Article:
Bob Dylan’s best songs: I Believe In You





bob dylan bw

They ask me how I feel
And if my love is real
And how I know I’ll make it through
They look at me and frown
They live to drive me from this town
They don’t want me around
‘Cause I believe in you.

Here was something he had spent his life dealing with – rejection. But rather than believing in himself and his own judgement in the face of such hostility, he believed in Him. And how. Fusing blues commonplaces like ‘walk out on my own I A thousand miles from home … don’t mind the pain I Don’t mind the driving rain’ to express the kind of treatment meted out to many an accidental martyr, he insists such belief cannot be shaken – not even ‘if white turn to black’. At song’s end, though ‘friends forsake’ him, he knows he ‘will sustain’.
~Clinton Heylin (Still on the Road: The Songs of Bob Dylan Vol. 2, . 1974-2008)

TOC

  1. Facts
  2. Lyrics
  3. Live versions

@#176 on my list of Bob Dylan’s top 200 songs.

I don’t believe, but this is a wonderful song. Great performance on “Slow Train Coming”, but it’s the different live versions (79-81 in particular) that really shakes me. Usually performed with intense passion & sincerity.. when listening time just stops & overwhelming feelings hit me. Awesome.

Facts

Bob Dylan slow train

Wikipedia:

Slow Train Coming is the nineteenth studio album by American singer-songwriter Bob Dylan, released on August 20, 1979 by Columbia Records. It was the artist’s first effort since becoming a born-again Christian, and all of the songs either express his strong personal faith, or stress the importance of Christian teachings and philosophy. The evangelical nature of the record alienated many of Dylan’s existing fans; at the same time, many Christians were drawn into his fan base. Slow Train Coming was listed at #16 in the 2001 book CCM Presents: The 100 Greatest Albums in Christian Music.

Known studio recordings:

  • Muscle Shoals, Sheffield AL, May 3, 1979.
    Produced by Jerry Wexler & Barry Beckett.
    Bob Dylan (guitar & vocal), Mark Knopfler (guitar), Tim Drummond (bass), Barry Beckett (keyboards), Pick Withers (drums).

Check out: Bob Dylan: 4th Slow Train Coming Recording Session, 3 May 1979

Live:

  • First known:  ‘Saturday Night Live’, NYC, October 20, 1979.Here it is (slow to load, BUT it works – wonderful performance):
  • It has been performed only 266 times live – last performance: Saarlandhalle, Saarbrücken, Germany – 5 April 2009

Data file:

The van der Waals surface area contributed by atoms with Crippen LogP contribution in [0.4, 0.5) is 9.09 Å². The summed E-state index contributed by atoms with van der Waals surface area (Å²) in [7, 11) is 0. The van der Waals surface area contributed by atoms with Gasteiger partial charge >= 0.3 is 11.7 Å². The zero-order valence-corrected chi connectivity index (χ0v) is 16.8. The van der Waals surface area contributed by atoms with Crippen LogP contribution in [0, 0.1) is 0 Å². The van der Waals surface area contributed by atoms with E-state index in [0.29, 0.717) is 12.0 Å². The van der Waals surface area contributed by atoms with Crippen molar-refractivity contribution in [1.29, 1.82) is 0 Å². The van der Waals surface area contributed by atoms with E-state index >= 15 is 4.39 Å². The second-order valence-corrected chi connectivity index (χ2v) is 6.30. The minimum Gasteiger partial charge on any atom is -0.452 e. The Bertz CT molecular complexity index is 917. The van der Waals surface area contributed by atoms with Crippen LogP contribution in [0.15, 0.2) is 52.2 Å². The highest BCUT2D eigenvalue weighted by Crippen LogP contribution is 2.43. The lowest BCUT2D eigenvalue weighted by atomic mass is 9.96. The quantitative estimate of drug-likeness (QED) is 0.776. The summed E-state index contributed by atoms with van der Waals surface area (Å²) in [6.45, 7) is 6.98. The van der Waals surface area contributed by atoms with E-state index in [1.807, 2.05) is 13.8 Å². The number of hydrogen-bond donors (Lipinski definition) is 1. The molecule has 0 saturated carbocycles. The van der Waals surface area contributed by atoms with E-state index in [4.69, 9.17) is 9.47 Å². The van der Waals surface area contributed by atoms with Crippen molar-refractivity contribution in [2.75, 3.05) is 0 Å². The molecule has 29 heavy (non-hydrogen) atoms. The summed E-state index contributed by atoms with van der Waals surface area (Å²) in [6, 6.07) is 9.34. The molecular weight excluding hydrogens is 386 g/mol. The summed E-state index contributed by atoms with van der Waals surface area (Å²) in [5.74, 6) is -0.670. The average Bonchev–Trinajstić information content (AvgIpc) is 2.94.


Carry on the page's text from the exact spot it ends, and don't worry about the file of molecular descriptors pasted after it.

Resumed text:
• Top year 1980 – 55 performances.




bob dylan 1981 3

Album:

Lyrics

They ask me how I feel
And if my love is real
And how I know I’ll make it through
And they, they look at me and frown
They’d like to drive me from this town
They don’t want me around
’Cause I believe in you

They show me to the door
They say don’t come back no more
’Cause I don’t be like they’d like me to
And I walk out on my own
A thousand miles from home
But I don’t feel alone
’Cause I believe in you

I believe in you even through the tears and the laughter
I believe in you even though we be apart
I believe in you even on the morning after
Oh, when the dawn is nearing
Oh, when the night is disappearing
Oh, this feeling is still here in my heart

Don’t let me drift too far
Keep me where you are
Where I will always be renewed
And that which you’ve given me today
Is worth more than I could pay
And no matter what they say
I believe in you

I believe in you when winter turn to summer
I believe in you when white turn to black
I believe in you even though I be outnumbered
Oh, though the earth may shake me
Oh, though my friends forsake me
Oh, even that couldn’t make me go back

Don’t let me change my heart
Keep me set apart
From all the plans they do pursue
And I, I don’t mind the pain
Don’t mind the driving rain
I know I will sustain
’Cause I believe in you

Live versions

Fox Warfield Theatre
San Francisco, California
16 November 1979

  • Bob Dylan (vocal & guitar)
  • Fred Tackett (guitar)
  • Spooner Oldham (keyboards)
  • Tim Drummond (bass)
  • Terry Young (keyboards)
  • Jim Keltner (drums)
  • Regina Mcrary , Helena Springs , Mona Lisa Young (background vocals)

Civic Auditorium
Santa Monica, California
18 November 1979

  • Bob Dylan (vocal & guitar)
  • Fred Tackett (guitar)
  • Spooner Oldham (keyboards)
  • Tim Drummond (bass)
  • Terry Young (keyboards)
  • Jim Keltner (drums)
  • Regina Mcrary , Helena Springs , Mona Lisa Young (background vocals)